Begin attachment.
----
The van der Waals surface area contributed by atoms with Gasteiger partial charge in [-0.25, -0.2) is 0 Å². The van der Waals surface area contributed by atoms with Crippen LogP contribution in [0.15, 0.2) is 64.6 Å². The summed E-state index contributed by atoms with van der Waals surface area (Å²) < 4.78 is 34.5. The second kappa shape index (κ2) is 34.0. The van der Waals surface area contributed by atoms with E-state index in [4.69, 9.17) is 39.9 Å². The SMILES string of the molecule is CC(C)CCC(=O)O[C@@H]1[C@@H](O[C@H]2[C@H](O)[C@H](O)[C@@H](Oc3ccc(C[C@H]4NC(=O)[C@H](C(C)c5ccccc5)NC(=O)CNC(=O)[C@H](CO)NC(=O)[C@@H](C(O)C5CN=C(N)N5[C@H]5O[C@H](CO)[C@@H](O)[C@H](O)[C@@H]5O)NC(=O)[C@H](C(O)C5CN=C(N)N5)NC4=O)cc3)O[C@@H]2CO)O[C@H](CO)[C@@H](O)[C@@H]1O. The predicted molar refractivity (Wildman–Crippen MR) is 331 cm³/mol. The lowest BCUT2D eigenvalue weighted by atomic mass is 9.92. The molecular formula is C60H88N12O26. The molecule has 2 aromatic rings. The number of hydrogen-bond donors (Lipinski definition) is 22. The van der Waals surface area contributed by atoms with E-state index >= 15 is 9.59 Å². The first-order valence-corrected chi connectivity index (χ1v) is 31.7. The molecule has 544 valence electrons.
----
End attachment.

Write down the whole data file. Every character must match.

The van der Waals surface area contributed by atoms with Gasteiger partial charge in [-0.25, -0.2) is 0 Å². The van der Waals surface area contributed by atoms with Crippen LogP contribution in [0.15, 0.2) is 64.6 Å². The summed E-state index contributed by atoms with van der Waals surface area (Å²) < 4.78 is 34.5. The second kappa shape index (κ2) is 34.0. The van der Waals surface area contributed by atoms with E-state index in [4.69, 9.17) is 39.9 Å². The SMILES string of the molecule is CC(C)CCC(=O)O[C@@H]1[C@@H](O[C@H]2[C@H](O)[C@H](O)[C@@H](Oc3ccc(C[C@H]4NC(=O)[C@H](C(C)c5ccccc5)NC(=O)CNC(=O)[C@H](CO)NC(=O)[C@@H](C(O)C5CN=C(N)N5[C@H]5O[C@H](CO)[C@@H](O)[C@H](O)[C@@H]5O)NC(=O)[C@H](C(O)C5CN=C(N)N5)NC4=O)cc3)O[C@@H]2CO)O[C@H](CO)[C@@H](O)[C@@H]1O. The predicted molar refractivity (Wildman–Crippen MR) is 331 cm³/mol. The lowest BCUT2D eigenvalue weighted by atomic mass is 9.92. The molecular formula is C60H88N12O26. The molecule has 2 aromatic rings. The number of hydrogen-bond donors (Lipinski definition) is 22. The van der Waals surface area contributed by atoms with E-state index >= 15 is 9.59 Å². The first-order valence-corrected chi connectivity index (χ1v) is 31.7. The molecule has 544 valence electrons.